CINCINNATI -- There will be no X-rays or MRI exams in Reds pitcher Bronson Arroyo's immediate future. Arroyo met with manager Dusty Baker and pitching coach Dick Pole in Baker's office on Monday. On Sunday, after Arroyo was hammered for seven runs in just 1 1/3 innings in a 14-7 loss to the Braves, Baker openly wondered if his right-hander was injured and said "we're going to get him checked out." When asked a few moments later, it was news to Arroyo and there seemed to be a disconnect. On Monday, Arroyo reiterated that he was feeling fine before going to see Baker.
"I'm not going to the doctor," Arroyo said. "Why would I go when I feel the best I've felt in six years? I have no idea about anything except that my body feels great and I'm getting beat, fair and square. No excuses. You look at the board my last two starts -- my velocity is much better than it had been." Arroyo is 1-4 with an 8.63 ERA in seven starts this season. Baker seemed satisfied with the explanation that his pitcher his healthy and didn't mean to start a controversy. "He wanted to hear it out of my mouth," Baker said. "I said, 'Bronson, I was searching. I really didn't know what else to put my finger on. When you don't know, you guys [in the media] are asking questions, 'I don't know' isn't a very good answer. The second or third time in a row, you start searching. "I guess it's been a while since he's been the original Bronson, right? I just told him we have to work a little harder. Hard work solves a lot of problems. We've been working hard but we have to work harder, it's simple." Since Arroyo was 9-3 through his first 15 starts and became an All-Star in 2006, he's posted a 15-27 record. Last season, he was 9-15 with a 4.23 ERA in 34 starts and his first 2007 victory didn't come until May 1. However, he was more often a victim of poor run support and blown saves and not his own undoing. So far, Arroyo has finished six innings once, and that was in his lone victory on April 28 at St. Louis. Normally an innings eater who has worked 205 or more innings the past three seasons, there has been no explanation for what's going wrong this year. Arroyo didn't believe there had to be a reason. "You get beat, you get beat, you get beat and you only look good one time out of six and people start saying 'There's something wrong with him,'" Arroyo said. "That's the way baseball is. People are always looking to put their finger on something why it's not getting done. The truth of it is there's guys on the other side getting paid as much money as me, playing as many years as I have, working just as hard as me to try and beat me."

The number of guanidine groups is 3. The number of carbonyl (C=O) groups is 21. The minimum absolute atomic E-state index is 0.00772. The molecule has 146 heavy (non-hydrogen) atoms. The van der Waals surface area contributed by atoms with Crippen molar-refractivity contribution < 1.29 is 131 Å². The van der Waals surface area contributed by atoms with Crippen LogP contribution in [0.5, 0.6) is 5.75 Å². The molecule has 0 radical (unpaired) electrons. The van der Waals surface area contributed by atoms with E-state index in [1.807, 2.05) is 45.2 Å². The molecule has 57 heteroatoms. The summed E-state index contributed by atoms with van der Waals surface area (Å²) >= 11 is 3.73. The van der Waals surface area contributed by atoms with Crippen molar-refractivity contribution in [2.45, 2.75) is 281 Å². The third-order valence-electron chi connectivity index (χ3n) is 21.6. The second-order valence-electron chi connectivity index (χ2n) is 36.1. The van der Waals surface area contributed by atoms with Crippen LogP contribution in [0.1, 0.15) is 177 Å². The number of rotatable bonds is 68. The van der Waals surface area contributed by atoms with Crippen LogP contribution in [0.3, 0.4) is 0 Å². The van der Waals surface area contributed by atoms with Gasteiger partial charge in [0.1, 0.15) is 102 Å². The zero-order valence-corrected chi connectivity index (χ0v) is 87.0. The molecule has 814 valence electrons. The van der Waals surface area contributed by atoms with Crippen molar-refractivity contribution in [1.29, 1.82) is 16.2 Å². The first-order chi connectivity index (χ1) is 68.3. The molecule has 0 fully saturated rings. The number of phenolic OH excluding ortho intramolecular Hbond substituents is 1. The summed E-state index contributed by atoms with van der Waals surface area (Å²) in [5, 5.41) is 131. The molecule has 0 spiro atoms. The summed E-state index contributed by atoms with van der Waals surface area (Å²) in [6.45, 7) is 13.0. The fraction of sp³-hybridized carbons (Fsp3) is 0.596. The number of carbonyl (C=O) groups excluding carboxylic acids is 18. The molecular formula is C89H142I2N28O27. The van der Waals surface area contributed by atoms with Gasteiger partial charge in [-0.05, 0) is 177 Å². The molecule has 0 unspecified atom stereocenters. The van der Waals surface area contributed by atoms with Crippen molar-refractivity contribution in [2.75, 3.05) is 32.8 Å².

Mark Sheldon is a reporter for MLB.com. This story was not subject to the approval of Major League Baseball or its clubs.